Testimony taken on fairgrounds transfer

By Kevin Hanson

The Courier-Herald

The city of Enumclaw is perhaps one meeting away from announcing whether it will assume ownership of the King County Fairgrounds, two smaller parks and a couple of rural parcels near the fairgrounds.

A public hearing that began Oct. 9 will be continued Monday night, giving the public another opportunity to weigh in on the matter. The issue will be on the agenda for a third reading, meaning council members can vote to accept the land transfer from the county or reject the idea. Other options at the council's disposal are to offer a proposal different from what's already on the board, or simply delay a decision.

A month ago, the city and county announced plans for the city to take ownership of the fairgrounds, which includes the Pete's Pool fieldhouse and the football field used by both Enumclaw High and the Wolverine's youth program. The arrangement would also give Enumclaw Farmers Park, Sportsmans Park and some grassy fields near the fairgrounds that, in the past, have been used for parking.

The county also agreed to fork over $2 million, which the city could use as part of the transition to ownership.

The city has tied the fairgrounds property to its future economic well being, eyeing the property for the type of development that could bring outsiders - and their money - to the Plateau.

The council has gone on record as tentatively supporting an idea that Enumclaw adopt an equestrian theme. As pitched by a consultant, the fairgrounds would be the crown jewel in such a move, with the grounds transformed into an equestrian center to rival any in the Pacific Northwest.

Before fully committing to the idea, the city is awaiting an economic analysis of the proposal.

When the land transfer was first announced, however, city leaders indicated they see the fairgrounds as the key to any tourism plan - horses or no horses.

Those who showed up to testify at the Oct. 9 public hearing were of the same mind. Fourteen people stepped to the microphone and all encouraged the city to go ahead with the deal. Most were part of the equine community, assuring the city those who attend horse shows are looking for a local venue; others spoke of the city's economic health, the need to provide an outlet for kids with rural hobbies or a desire to protect the King County Fair.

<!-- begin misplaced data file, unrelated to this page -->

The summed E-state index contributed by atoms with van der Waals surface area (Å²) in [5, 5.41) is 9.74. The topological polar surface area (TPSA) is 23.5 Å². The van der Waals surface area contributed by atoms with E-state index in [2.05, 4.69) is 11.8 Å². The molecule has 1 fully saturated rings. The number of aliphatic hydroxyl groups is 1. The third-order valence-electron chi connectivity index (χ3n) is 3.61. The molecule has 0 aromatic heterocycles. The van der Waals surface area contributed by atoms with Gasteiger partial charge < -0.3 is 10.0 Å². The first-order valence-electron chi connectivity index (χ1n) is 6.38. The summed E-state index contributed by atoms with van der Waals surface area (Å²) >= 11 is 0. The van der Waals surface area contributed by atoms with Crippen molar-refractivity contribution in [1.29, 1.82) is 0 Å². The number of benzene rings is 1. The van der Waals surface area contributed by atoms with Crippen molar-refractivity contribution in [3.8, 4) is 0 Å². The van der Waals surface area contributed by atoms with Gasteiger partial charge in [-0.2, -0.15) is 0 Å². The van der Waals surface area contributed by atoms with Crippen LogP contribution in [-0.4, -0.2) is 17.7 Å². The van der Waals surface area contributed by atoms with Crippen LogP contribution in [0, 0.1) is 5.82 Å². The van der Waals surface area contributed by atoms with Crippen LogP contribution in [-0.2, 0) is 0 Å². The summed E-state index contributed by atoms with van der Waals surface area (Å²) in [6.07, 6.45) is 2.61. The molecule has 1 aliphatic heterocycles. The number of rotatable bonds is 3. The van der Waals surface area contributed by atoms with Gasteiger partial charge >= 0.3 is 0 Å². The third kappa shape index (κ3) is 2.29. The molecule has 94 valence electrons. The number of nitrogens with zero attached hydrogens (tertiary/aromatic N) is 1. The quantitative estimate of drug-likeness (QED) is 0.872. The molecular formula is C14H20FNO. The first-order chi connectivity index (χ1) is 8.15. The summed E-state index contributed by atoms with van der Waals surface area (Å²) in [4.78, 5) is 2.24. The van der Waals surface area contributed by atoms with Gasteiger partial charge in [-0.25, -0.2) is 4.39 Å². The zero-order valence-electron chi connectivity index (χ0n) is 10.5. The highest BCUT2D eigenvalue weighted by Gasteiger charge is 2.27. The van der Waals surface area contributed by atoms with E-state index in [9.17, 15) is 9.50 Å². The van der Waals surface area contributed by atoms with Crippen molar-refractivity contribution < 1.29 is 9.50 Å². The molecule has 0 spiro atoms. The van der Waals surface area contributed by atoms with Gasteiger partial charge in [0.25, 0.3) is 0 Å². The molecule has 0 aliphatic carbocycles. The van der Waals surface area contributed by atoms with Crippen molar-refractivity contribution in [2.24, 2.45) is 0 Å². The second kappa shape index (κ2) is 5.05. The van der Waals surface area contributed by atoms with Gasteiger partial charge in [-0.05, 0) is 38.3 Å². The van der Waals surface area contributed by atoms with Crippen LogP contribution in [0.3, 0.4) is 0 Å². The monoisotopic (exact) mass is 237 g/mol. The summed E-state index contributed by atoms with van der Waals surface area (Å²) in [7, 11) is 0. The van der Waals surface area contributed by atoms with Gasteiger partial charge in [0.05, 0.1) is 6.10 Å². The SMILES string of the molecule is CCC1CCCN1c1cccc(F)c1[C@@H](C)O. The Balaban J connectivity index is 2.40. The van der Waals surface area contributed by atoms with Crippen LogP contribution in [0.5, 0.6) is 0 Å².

As part of the land transfer, the city would provide 16 days for the county to stage its annual fair, which has experienced a dramatic drop in popularity in recent years.

The county used last week's meeting to re-emphasize its desire to complete the land deal. Attorney Grover Cleveland, representing County Executive Ron Sims, offered a letter supporting both Enumclaw's ownership of the fairgrounds and desire to bring an equestrian facility to the city.

“There are times when a vision is so strong that its wisdom cannot be denied,” Sims wrote. “I have found such wisdom in the vision to bring a major equestrian facility to what is now the King County Fairgrounds.”

If Enumclaw City Council members approve the land transfer, the issue must also be approved by the King County Council. Cleveland reported that move is expected around mid-November, maybe a bit sooner.

Kevin Hanson can be reached at

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